Jonquel Jones appreciates when the WNBA is the first to do something. It gives her a sense of pride. "It's funny because I always feel like in our league, we do things first and then you see something on ESPN like, 'Oh the NBA is thinking of doing the in-season tournament.' I'm just like, 'Yeah, I've been there, done that.'"
After Thursday night, Jones will actually be able to say "been there, done that" when she and her Connecticut Sun take on the Seattle Storm at 9 p.m. ET streamed on Amazon Prime in the inaugural WNBA Commissioner's Cup, the first in-season tournament in American professional basketball.
The Cup was designed with dual purposes.
The first was to re-engage the conversation around divisional rivalries, something the league has missed since it altered its playoff format in 2016 to eliminate seeding within conferences and instead determine playoff seeding regardless of Eastern or Western conference affiliation.
Secondly, the Cup was a part of the league's promise to the players as a part of the 2020 collective bargaining agreement, which guaranteed increased player compensation via special competitions. The total compensation tops out at $500,000, with the winning team making around $30,000 per player and the game's MVP taking home an additional $5,000. On the opposing team, players will earn $10,000 each.
So, how did the Sun and the Storm get here? Each team won the most Cup games, which were the first home and away matchups against conference opponents during the first half of the WNBA season.
Besides the obvious of some of the younger players earning half of their yearly compensation, a beautiful-looking golden trophy and an update on social justice initiatives broadcasted on the WNBA's YouTube channel, why does the first-ever Commissioner's Cup matter?
Revival of East Coast vs. West Coast
The Cup means the return of the East Coast facing off against the West Coast, which happened annually for WNBA's first 20 postseasons.
For Hall of Famer and two-time WNBA champion Lisa Leslie, who will be on the call for the Cup, this is a return to form. For her, East vs. West was part of the original fabric of the WNBA. She sees value in more games meaning something different.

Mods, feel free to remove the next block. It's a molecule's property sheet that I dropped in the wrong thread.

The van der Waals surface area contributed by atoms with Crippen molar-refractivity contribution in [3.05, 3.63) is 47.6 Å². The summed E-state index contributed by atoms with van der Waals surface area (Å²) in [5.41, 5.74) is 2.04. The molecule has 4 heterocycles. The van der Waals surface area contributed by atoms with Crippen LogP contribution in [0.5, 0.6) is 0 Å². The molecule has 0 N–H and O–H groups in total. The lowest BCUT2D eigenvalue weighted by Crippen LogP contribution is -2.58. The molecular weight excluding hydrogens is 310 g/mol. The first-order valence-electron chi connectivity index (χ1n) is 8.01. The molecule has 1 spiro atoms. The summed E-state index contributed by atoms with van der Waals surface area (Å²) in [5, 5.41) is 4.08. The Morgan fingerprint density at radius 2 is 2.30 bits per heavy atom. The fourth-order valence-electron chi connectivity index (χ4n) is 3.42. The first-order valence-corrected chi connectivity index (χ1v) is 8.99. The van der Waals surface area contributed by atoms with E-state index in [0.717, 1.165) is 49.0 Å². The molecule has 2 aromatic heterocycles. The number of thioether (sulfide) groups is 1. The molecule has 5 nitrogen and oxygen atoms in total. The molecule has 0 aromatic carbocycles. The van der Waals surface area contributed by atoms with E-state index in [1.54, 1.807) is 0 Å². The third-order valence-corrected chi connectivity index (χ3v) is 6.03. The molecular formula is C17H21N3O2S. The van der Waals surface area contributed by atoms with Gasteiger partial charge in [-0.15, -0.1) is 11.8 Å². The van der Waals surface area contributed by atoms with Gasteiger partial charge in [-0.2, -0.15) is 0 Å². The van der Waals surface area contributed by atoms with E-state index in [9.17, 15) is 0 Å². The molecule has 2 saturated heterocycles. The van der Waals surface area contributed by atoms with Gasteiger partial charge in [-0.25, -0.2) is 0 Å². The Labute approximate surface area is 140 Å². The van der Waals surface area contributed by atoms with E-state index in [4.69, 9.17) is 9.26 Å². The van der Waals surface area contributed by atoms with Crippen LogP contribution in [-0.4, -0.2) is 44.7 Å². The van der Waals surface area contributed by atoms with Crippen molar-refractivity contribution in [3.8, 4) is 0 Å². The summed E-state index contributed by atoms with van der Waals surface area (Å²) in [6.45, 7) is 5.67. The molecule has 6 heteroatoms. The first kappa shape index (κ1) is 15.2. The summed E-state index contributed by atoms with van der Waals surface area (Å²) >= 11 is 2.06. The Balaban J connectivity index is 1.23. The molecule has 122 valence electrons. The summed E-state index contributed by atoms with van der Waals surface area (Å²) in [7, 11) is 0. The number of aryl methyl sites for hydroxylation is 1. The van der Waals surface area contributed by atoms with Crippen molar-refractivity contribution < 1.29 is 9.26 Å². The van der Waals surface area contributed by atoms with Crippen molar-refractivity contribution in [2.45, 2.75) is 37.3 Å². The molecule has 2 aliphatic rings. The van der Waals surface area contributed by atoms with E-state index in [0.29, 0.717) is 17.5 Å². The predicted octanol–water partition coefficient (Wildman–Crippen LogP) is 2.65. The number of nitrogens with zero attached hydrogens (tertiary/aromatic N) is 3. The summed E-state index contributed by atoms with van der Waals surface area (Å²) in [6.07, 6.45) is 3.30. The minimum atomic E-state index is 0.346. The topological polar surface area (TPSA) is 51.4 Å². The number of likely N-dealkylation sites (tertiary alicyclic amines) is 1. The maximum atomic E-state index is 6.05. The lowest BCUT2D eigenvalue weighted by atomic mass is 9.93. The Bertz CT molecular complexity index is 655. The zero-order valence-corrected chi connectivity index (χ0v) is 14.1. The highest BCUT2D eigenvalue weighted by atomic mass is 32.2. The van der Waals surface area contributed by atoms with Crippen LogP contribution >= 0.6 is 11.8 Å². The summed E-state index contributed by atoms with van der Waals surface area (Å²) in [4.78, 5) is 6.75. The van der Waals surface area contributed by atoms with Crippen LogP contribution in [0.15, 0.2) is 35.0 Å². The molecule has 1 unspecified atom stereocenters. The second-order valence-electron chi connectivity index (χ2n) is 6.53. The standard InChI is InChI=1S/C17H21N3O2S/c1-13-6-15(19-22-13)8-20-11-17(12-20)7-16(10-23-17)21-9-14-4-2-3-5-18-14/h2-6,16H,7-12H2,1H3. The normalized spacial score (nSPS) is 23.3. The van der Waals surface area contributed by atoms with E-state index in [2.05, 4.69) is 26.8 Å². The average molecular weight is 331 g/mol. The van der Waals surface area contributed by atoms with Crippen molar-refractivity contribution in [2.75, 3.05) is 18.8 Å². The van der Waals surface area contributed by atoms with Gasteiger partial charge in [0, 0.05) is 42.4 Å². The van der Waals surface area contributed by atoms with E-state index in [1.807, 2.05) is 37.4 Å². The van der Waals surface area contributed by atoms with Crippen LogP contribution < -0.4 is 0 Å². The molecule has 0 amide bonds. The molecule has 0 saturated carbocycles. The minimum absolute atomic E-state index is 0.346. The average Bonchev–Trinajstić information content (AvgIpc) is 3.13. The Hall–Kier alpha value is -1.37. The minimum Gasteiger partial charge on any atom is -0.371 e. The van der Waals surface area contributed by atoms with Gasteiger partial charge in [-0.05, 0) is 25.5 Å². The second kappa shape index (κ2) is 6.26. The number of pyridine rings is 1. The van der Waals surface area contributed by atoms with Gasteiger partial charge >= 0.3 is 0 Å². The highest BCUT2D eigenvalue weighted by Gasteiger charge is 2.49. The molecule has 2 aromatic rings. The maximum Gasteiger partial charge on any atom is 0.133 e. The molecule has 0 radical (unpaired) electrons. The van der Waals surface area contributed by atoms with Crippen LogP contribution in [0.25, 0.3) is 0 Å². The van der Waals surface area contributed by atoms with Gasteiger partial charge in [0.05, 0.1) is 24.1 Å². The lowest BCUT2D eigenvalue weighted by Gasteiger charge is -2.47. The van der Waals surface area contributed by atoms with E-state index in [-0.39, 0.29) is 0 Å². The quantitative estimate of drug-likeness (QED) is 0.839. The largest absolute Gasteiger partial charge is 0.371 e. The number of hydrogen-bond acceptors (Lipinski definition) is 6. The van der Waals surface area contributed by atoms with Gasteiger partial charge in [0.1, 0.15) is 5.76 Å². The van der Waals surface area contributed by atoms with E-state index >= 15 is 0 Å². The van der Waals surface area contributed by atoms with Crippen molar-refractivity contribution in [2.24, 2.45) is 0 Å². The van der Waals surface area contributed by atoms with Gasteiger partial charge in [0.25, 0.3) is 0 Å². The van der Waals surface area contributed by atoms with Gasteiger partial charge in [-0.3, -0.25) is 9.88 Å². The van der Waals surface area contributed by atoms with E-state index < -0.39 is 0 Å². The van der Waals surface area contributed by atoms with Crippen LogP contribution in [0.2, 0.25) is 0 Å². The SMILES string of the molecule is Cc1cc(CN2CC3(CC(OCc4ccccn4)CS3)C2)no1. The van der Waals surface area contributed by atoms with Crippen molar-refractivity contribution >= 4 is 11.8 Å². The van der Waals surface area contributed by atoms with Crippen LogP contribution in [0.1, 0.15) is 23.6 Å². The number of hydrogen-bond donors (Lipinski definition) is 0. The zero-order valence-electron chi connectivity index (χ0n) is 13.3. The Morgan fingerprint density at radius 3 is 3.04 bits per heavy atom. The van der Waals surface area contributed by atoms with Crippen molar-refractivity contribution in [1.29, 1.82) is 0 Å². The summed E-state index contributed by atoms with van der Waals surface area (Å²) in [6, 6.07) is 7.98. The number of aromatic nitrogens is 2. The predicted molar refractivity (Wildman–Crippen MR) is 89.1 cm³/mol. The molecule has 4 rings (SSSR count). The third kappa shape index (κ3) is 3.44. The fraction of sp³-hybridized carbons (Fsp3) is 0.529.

"When you say East vs. West, it kind of makes you look at your schedule in two ways," she said during a call with media before the Cup. "Yes, you want to be at the top, you want to be at the top of the WNBA. You're obviously trying to get to the playoffs. You want to be one of those possibilities that you can get some type of home-court advantage, but then you're also checking on the East or just to see if you're in the West, kind of like where you land, in terms of, you know, eventually getting to this Commissioner's Cup."
And with the 25th anniversary of the league still a storyline in tow, Jones appreciates the homage to the past along with the commitment to the expanding future of the W. "I feel like it kind of pays a little bit of respect to the way that things were done in the past in terms of East vs. West, having, you know, the best from those conferences coming and playing," she said Monday. "Kind of puts a little bit more validity on games if you do play your conference and it's leading up to something. I mean, all games matter, but having a Commissioner's Cup just gives you that little extra umph," she said.
Who Will Make Their MVP Case Stronger?
Speaking of some extra umph, that's what the Commissioner's Cup gives the MVP race this year: more juice on the court and more opportunity for fans and media members to make the case for either Breanna Stewart or Jones.